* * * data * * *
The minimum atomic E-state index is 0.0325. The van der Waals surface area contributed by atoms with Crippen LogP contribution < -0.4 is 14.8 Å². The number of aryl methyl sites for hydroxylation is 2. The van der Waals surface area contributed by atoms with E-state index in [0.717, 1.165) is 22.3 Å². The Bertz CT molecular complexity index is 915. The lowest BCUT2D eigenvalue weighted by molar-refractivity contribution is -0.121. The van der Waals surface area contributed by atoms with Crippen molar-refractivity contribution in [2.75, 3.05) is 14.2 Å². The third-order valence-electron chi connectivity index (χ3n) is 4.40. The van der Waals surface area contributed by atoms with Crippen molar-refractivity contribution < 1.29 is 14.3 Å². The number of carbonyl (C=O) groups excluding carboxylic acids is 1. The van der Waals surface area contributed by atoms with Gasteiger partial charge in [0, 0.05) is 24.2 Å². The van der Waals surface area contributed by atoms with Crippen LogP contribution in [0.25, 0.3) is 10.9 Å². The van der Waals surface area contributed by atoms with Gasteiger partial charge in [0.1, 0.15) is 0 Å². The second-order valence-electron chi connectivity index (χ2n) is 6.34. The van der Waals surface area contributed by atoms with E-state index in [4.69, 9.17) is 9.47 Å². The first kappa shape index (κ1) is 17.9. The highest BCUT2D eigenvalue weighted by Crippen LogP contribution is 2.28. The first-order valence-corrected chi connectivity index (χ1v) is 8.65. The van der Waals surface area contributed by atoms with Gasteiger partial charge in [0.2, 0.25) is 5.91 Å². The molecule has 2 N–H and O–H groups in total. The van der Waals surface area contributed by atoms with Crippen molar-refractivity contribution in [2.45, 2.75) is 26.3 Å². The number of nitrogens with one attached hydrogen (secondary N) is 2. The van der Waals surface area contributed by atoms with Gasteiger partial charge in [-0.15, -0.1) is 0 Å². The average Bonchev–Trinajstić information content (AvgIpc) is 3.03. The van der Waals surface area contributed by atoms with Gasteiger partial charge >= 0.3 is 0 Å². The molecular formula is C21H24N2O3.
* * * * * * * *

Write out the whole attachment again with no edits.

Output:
The minimum atomic E-state index is 0.0325. The van der Waals surface area contributed by atoms with Crippen LogP contribution < -0.4 is 14.8 Å². The number of aryl methyl sites for hydroxylation is 2. The van der Waals surface area contributed by atoms with E-state index in [0.717, 1.165) is 22.3 Å². The Bertz CT molecular complexity index is 915. The lowest BCUT2D eigenvalue weighted by molar-refractivity contribution is -0.121. The van der Waals surface area contributed by atoms with Crippen molar-refractivity contribution in [2.75, 3.05) is 14.2 Å². The third-order valence-electron chi connectivity index (χ3n) is 4.40. The van der Waals surface area contributed by atoms with Crippen molar-refractivity contribution < 1.29 is 14.3 Å². The number of carbonyl (C=O) groups excluding carboxylic acids is 1. The van der Waals surface area contributed by atoms with Gasteiger partial charge in [0, 0.05) is 24.2 Å². The van der Waals surface area contributed by atoms with Crippen LogP contribution in [0.25, 0.3) is 10.9 Å². The van der Waals surface area contributed by atoms with Gasteiger partial charge in [0.1, 0.15) is 0 Å². The second-order valence-electron chi connectivity index (χ2n) is 6.34. The van der Waals surface area contributed by atoms with E-state index in [4.69, 9.17) is 9.47 Å². The first kappa shape index (κ1) is 17.9. The highest BCUT2D eigenvalue weighted by Crippen LogP contribution is 2.28. The first-order valence-corrected chi connectivity index (χ1v) is 8.65. The van der Waals surface area contributed by atoms with Gasteiger partial charge in [0.2, 0.25) is 5.91 Å². The molecule has 2 N–H and O–H groups in total. The van der Waals surface area contributed by atoms with Crippen molar-refractivity contribution in [2.45, 2.75) is 26.3 Å². The number of nitrogens with one attached hydrogen (secondary N) is 2. The van der Waals surface area contributed by atoms with Gasteiger partial charge in [-0.15, -0.1) is 0 Å². The average Bonchev–Trinajstić information content (AvgIpc) is 3.03. The van der Waals surface area contributed by atoms with Gasteiger partial charge >= 0.3 is 0 Å². The molecular formula is C21H24N2O3.